Beirut – Syria's foreign minister vowed Wednesday to present "an unprecedented example of democracy" in the country within three months, an extraordinary promise in a nation facing an uprising against an authoritarian system in place for decades.
Speaking during a televised news conference, Foreign Minister Walid Moallem's comments were the latest attempt by the regime to blunt three months of widespread street protests against President Bashar al-Assad's autocratic rule.
"We will offer an example of democracy," Moallem said, when asked about his vision for Syria in three months. "There will be social justice, equality before the law and accountability."
The news conference appeared designed to portray regime confidence and to cast doubt on the opposition at a time when Assad is coming under increased attack at home and abroad.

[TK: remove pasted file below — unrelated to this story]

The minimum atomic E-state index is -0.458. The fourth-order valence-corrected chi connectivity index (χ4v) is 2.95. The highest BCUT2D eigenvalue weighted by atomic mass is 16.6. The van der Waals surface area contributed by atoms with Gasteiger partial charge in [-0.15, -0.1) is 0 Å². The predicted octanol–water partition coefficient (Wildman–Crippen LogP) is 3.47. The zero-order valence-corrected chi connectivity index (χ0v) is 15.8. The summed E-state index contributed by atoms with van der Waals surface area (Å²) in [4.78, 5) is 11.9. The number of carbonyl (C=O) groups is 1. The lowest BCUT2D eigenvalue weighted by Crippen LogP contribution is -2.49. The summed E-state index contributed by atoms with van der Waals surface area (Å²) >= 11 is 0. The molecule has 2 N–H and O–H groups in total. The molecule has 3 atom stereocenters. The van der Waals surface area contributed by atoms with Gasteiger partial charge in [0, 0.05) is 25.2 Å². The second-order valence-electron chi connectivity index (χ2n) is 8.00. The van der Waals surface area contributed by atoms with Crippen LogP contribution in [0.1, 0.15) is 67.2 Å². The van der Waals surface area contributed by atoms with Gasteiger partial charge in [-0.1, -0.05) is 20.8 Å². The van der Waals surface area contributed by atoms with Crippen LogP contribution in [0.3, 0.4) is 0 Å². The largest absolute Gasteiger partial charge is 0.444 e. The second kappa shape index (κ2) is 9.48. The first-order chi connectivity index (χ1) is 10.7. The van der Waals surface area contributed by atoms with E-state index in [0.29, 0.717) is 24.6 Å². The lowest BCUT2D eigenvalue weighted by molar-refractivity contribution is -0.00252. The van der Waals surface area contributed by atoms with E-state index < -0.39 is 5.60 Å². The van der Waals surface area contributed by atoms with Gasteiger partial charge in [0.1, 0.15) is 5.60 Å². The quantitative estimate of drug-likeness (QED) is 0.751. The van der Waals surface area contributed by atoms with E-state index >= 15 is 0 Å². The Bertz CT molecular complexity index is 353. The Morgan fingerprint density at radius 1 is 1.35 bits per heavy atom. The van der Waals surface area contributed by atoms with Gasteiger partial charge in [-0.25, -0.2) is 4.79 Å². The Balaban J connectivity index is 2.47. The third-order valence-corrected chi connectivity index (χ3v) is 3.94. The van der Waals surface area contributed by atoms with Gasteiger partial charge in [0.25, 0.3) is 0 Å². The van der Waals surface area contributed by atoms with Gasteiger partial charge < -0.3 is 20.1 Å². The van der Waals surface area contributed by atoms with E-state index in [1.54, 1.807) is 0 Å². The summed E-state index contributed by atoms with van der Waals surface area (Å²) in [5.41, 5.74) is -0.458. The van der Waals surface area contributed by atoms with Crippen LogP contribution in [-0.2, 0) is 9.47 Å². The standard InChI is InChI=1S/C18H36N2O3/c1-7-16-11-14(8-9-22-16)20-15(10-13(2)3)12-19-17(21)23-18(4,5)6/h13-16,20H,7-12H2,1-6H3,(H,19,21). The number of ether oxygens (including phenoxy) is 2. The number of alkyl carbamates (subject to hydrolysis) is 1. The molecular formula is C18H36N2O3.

Moallem lashed out at the government's critics, particularly Europe, which imposed sanctions on Assad and members of the leadership over its deadly crackdown on protesters.
The opposition estimates more than 1400 Syrians have been killed and 10,000 detained as Damascus unleashed military and other security forces to crush the protest movement, which sprang to life in March inspired by the revolutions in Tunisia and Egypt.
The US also has imposed sanctions, but the European move was a personal blow to Assad, who studied in Britain and made a high priority of efforts to bring Syria back into the global mainstream.
"We will forget that Europe is on the map and we will look east, south and towards every hand that is extended to us," Moallem said. "The world is not just made up of Europe."
He also denied that Syrian allies Iran and Hizbullah are helping the regime put down unrest. The US has accused Iran of sending reiforcements and equipment to Syria.
"There is Iranian and Hizbullah political support for Syria to transcend this crisis and support for the reforms announced by President Bashar al-Assad," he said. "But there is absolutely no military support on the ground."
Moallem also lambasted Arab League chief Amr Moussa's recent criticism of developments in Syria, accusing the Egyptian presidential hopeful of political opportunism.